Synergetics pp 156-160 | Cite as

Sur l’origine d’instabilités chimiques et hydrodynamiques observées à l’interface huile-eau

  • M. Dupeyrat
  • E. Nakache
Conference paper
Part of the Springer Series in Synergetics book series (SSSYN, volume 3)


The instabilities at various oil-water interfaces we have studied appear as an interfacial turbulence related to local variation of the interfacial tension; they belong to Narangoni effects. The motion observed occurs between two immiscible solutions’ containing charged species, one of which is surface active. It can only be observed when two ionic compounds are present, one in each phase, in concentrations far from equilibrium, for instance hexadecyltrimethylammonium chloride (C16Cl), a compound which is hydrophobic, dissolved in water, and picric acid (HPi), a hydro-philic substance, dissolved in nitro ethane.

The motion appears under two different forms, as shall be shown in a film, according as the interface is in contact or not with a glass wall. In the first case, a motion of the interface arises along the wall, as a wave about 1 cm. amplitude, first deforming the meniscus, then stirring the whole interface. In the second case, local contractions or expansions in the interface plane can be observed. This latter Kind of motion which involves less complex processes will be only studied.

Recent experiments have shown that the determining factor of the motion seems to be neither the mass transfer, nor the heat transfer. A chemical reaction seems to be necessary. Now a very simple acido-basic reaction, involving HPi and C16Cl for instance should be sufficient to start the motion.

SANFELD et al. studying theoretically the hydrodynamical stability of a plane interface where interfacial chemical reactions and matter transfer take place, showed that when an interfacial reaction involves one fluctuating species only, an instable reaction is a necessary but not sufficient condition to deform the interface.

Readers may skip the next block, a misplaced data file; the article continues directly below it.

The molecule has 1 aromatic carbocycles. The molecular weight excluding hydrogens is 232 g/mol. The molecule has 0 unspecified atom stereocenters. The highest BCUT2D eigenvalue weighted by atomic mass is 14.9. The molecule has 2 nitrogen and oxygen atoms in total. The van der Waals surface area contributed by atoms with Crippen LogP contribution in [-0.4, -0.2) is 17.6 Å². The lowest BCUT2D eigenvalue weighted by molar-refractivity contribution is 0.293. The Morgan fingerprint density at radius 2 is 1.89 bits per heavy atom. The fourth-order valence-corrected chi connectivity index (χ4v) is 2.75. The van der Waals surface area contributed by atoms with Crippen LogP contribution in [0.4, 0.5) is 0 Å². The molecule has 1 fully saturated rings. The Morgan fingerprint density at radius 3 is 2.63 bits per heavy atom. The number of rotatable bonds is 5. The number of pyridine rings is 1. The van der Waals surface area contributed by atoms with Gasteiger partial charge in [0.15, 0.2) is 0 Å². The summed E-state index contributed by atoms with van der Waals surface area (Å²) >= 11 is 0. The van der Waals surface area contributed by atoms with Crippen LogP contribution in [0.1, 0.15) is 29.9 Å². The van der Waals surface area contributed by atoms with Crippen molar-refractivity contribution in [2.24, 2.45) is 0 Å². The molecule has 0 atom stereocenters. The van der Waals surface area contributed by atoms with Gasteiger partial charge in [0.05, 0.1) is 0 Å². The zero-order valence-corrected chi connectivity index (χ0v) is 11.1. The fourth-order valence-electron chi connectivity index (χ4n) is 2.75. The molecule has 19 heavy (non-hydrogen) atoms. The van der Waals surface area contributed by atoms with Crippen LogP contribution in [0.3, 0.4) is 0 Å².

We propose a mechanism of transfer involving a chemical oscillating reaction, which could explain the phenomenon observed. The interpretation is supported by two experimental observations.
  • The variation of the interfacial tension γ whith time is an oscillating process. The measurement of γ during an oscillation observed for a system evolving slowly, is a linear function of the square root of time. Furthermore in another series of experiments on similar systems, we have shown that the adsorption-desorption process is faster than the- diffusion one. Therefore we assume, contrarily to SANFELD, that the diffusion process is determining.

  • We show that the interfacial tension essentially depends on the density of \(C_{16}^ +\) ions at the interface, whatever be the bounded counter ion. This density will depend only on the C16Pi or C16Cl concentration in the two little zones of the bulk adjacent to the interface. Inside of them a chemical oscillating reaction would take place which would make the concentrations of the two species vary with time. From these hypothesis we are now studying the coupling between the chemical reaction and hydrodynamics in collaboration with hydrodynamicists.


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Copyright information

© Springer-Verlag Berlin Heidelberg 1979

Authors and Affiliations

  • M. Dupeyrat
  • E. Nakache

There are no affiliations available

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